Early Detection and Prognostic Assessment of Cutaneous Melanoma: Consensus on Optimal Practice and the Role of Gene Expression Profile Testing

JAMA Dermatol. 2023 May 1;159(5):545-553. doi: 10.1001/jamadermatol.2023.0127.


Importance: Therapy for advanced melanoma has transformed during the past decade, but early detection and prognostic assessment of cutaneous melanoma (CM) remain paramount goals. Best practices for screening and use of pigmented lesion evaluation tools and gene expression profile (GEP) testing in CM remain to be defined.

Objective: To provide consensus recommendations on optimal screening practices and prebiopsy diagnostic, postbiopsy diagnostic, and prognostic assessment of CM.

Evidence review: Case scenarios were interrogated using a modified Delphi consensus method. Melanoma panelists (n = 60) were invited to vote on hypothetical scenarios via an emailed survey (n = 42), which was followed by a consensus conference (n = 51) that reviewed the literature and the rationale for survey answers. Panelists participated in a follow-up survey for final recommendations on the scenarios (n = 45).

Findings: The panelists reached consensus (≥70% agreement) in supporting a risk-stratified approach to melanoma screening in clinical settings and public screening events, screening personnel recommendations (self/partner, primary care provider, general dermatologist, and pigmented lesion expert), screening intervals, and acceptable appointment wait times. Participants also reached consensus that visual and dermoscopic examination are sufficient for evaluation and follow-up of melanocytic skin lesions deemed innocuous. The panelists reached consensus on interpreting reflectance confocal microscopy and some but not all results from epidermal tape stripping, but they did not reach consensus on use of certain pigmented lesion evaluation tools, such as electrical impedance spectroscopy. Regarding GEP scores, the panelists reached consensus that a low-risk prognostic GEP score should not outweigh concerning histologic features when selecting patients to undergo sentinel lymph node biopsy but did not reach consensus on imaging recommendations in the setting of a high-risk prognostic GEP score and low-risk histology and/or negative nodal status.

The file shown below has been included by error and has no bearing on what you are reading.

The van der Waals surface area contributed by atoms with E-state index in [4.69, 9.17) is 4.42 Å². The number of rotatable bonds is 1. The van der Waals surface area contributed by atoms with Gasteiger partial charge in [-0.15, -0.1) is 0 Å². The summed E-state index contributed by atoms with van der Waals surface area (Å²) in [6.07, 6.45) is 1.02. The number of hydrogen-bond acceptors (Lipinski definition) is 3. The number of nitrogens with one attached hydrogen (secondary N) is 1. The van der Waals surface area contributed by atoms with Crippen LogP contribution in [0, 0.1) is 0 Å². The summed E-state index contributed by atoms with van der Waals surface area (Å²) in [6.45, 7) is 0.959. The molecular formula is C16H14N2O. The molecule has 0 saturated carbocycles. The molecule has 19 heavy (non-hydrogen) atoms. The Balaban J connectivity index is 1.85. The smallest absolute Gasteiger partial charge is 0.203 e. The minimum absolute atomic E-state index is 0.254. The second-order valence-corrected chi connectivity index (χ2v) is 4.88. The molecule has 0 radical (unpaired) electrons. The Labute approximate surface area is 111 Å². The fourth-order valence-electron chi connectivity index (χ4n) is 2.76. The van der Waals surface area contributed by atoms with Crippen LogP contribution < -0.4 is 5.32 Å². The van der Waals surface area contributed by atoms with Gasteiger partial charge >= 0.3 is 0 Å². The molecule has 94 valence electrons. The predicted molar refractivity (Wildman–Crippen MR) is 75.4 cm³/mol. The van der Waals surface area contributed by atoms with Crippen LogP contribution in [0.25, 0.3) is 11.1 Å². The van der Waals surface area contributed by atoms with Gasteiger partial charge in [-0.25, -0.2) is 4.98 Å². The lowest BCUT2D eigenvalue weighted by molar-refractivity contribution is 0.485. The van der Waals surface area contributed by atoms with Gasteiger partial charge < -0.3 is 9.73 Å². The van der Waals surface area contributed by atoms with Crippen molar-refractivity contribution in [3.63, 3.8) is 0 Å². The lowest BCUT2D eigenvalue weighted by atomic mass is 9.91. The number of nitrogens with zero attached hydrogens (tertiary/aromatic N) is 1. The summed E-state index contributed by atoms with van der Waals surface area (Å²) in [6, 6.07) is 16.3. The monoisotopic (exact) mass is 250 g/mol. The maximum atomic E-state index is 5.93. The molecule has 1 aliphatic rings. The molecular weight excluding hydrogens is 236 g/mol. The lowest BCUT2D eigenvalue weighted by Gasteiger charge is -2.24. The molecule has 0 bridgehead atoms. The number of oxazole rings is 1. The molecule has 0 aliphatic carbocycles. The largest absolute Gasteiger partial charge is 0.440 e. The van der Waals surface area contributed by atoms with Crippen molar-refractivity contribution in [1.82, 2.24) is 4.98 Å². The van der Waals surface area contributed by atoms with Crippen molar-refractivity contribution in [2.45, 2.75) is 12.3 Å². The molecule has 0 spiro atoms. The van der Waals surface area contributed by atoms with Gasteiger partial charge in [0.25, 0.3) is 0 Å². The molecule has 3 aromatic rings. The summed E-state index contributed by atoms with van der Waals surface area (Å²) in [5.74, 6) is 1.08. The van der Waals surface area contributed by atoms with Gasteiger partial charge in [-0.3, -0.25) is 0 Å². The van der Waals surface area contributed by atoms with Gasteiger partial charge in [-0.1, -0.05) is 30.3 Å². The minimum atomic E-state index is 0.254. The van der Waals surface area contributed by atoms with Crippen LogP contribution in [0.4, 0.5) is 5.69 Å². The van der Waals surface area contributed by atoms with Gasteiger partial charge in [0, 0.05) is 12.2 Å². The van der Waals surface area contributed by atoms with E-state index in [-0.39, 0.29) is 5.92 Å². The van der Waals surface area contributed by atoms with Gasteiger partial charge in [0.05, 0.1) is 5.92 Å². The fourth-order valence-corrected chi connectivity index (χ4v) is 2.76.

Conclusions and relevance: For this consensus statement, panelists reached consensus on aspects of a risk-stratified approach to melanoma screening and follow-up as well as use of visual examination and dermoscopy. These findings support a practical approach to diagnosing and evaluating CM. Panelists did not reach consensus on a clearly defined role for GEP testing in clinical decision-making, citing the need for additional studies to establish the clinical use of existing GEP assays.

Publication types

  • Research Support, Non-U.S. Gov't

MeSH terms

  • Humans
  • Melanoma* / diagnosis
  • Melanoma* / genetics
  • Melanoma* / pathology
  • Melanoma, Cutaneous Malignant
  • Prognosis
  • Public Health
  • Risk Assessment
  • Skin Neoplasms* / diagnosis
  • Skin Neoplasms* / genetics
  • Skin Neoplasms* / pathology
  • Transcriptome